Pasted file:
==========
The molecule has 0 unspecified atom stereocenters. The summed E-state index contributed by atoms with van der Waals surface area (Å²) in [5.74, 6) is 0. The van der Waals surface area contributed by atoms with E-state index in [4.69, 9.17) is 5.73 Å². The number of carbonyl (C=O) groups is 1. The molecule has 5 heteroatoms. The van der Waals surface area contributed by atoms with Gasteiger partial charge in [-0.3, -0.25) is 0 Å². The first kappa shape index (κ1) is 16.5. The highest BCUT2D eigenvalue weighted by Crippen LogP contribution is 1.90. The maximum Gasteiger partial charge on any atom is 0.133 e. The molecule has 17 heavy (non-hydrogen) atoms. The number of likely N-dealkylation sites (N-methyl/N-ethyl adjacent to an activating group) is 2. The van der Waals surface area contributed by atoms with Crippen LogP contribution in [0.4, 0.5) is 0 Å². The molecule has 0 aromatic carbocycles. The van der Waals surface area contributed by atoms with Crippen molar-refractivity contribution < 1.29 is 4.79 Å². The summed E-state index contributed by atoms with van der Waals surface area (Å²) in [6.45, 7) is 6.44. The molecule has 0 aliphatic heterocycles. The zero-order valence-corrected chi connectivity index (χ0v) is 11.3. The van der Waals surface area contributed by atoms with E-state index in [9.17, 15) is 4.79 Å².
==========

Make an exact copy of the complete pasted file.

The molecule has 0 unspecified atom stereocenters. The summed E-state index contributed by atoms with van der Waals surface area (Å²) in [5.74, 6) is 0. The van der Waals surface area contributed by atoms with E-state index in [4.69, 9.17) is 5.73 Å². The number of carbonyl (C=O) groups is 1. The molecule has 5 heteroatoms. The van der Waals surface area contributed by atoms with Gasteiger partial charge in [-0.3, -0.25) is 0 Å². The first kappa shape index (κ1) is 16.5. The highest BCUT2D eigenvalue weighted by Crippen LogP contribution is 1.90. The maximum Gasteiger partial charge on any atom is 0.133 e. The molecule has 17 heavy (non-hydrogen) atoms. The number of likely N-dealkylation sites (N-methyl/N-ethyl adjacent to an activating group) is 2. The van der Waals surface area contributed by atoms with Crippen LogP contribution in [0.4, 0.5) is 0 Å². The molecule has 0 aromatic carbocycles. The van der Waals surface area contributed by atoms with Crippen molar-refractivity contribution < 1.29 is 4.79 Å². The summed E-state index contributed by atoms with van der Waals surface area (Å²) in [6.45, 7) is 6.44. The molecule has 0 aliphatic heterocycles. The zero-order valence-corrected chi connectivity index (χ0v) is 11.3. The van der Waals surface area contributed by atoms with E-state index in [9.17, 15) is 4.79 Å².